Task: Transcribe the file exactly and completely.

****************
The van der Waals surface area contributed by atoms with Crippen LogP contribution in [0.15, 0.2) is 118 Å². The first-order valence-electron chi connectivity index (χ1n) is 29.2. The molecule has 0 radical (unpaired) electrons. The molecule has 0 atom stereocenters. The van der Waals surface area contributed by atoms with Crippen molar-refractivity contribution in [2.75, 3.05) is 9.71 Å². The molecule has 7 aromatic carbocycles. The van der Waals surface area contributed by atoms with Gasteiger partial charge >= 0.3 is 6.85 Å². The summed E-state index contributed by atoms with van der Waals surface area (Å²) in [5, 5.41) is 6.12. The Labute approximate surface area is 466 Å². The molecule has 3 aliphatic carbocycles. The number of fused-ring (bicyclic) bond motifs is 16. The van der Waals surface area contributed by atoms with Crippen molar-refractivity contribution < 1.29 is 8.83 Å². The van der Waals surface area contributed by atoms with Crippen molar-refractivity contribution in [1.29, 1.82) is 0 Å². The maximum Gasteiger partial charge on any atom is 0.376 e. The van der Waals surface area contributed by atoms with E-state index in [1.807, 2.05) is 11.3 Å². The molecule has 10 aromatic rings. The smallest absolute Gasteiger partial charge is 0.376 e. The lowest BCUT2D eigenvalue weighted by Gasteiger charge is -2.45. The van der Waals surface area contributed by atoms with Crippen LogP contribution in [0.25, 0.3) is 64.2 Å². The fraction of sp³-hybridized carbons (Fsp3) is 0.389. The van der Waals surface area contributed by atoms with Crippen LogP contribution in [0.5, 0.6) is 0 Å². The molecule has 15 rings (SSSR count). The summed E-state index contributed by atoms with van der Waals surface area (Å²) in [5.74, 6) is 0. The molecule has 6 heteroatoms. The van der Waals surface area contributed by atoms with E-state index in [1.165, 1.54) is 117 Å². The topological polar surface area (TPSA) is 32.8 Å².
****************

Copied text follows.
The van der Waals surface area contributed by atoms with Crippen LogP contribution in [0.15, 0.2) is 118 Å². The first-order valence-electron chi connectivity index (χ1n) is 29.2. The molecule has 0 radical (unpaired) electrons. The molecule has 0 atom stereocenters. The van der Waals surface area contributed by atoms with Crippen molar-refractivity contribution in [2.75, 3.05) is 9.71 Å². The molecule has 7 aromatic carbocycles. The van der Waals surface area contributed by atoms with Gasteiger partial charge >= 0.3 is 6.85 Å². The summed E-state index contributed by atoms with van der Waals surface area (Å²) in [5, 5.41) is 6.12. The Labute approximate surface area is 466 Å². The molecule has 3 aliphatic carbocycles. The number of fused-ring (bicyclic) bond motifs is 16. The van der Waals surface area contributed by atoms with Crippen molar-refractivity contribution < 1.29 is 8.83 Å². The van der Waals surface area contributed by atoms with Crippen molar-refractivity contribution in [1.29, 1.82) is 0 Å². The maximum Gasteiger partial charge on any atom is 0.376 e. The van der Waals surface area contributed by atoms with E-state index in [1.807, 2.05) is 11.3 Å². The molecule has 10 aromatic rings. The smallest absolute Gasteiger partial charge is 0.376 e. The lowest BCUT2D eigenvalue weighted by Gasteiger charge is -2.45. The van der Waals surface area contributed by atoms with Crippen LogP contribution in [0.25, 0.3) is 64.2 Å². The fraction of sp³-hybridized carbons (Fsp3) is 0.389. The van der Waals surface area contributed by atoms with Crippen LogP contribution in [0.5, 0.6) is 0 Å². The molecule has 15 rings (SSSR count). The summed E-state index contributed by atoms with van der Waals surface area (Å²) in [5.74, 6) is 0. The molecule has 6 heteroatoms. The van der Waals surface area contributed by atoms with E-state index in [1.165, 1.54) is 117 Å². The topological polar surface area (TPSA) is 32.8 Å².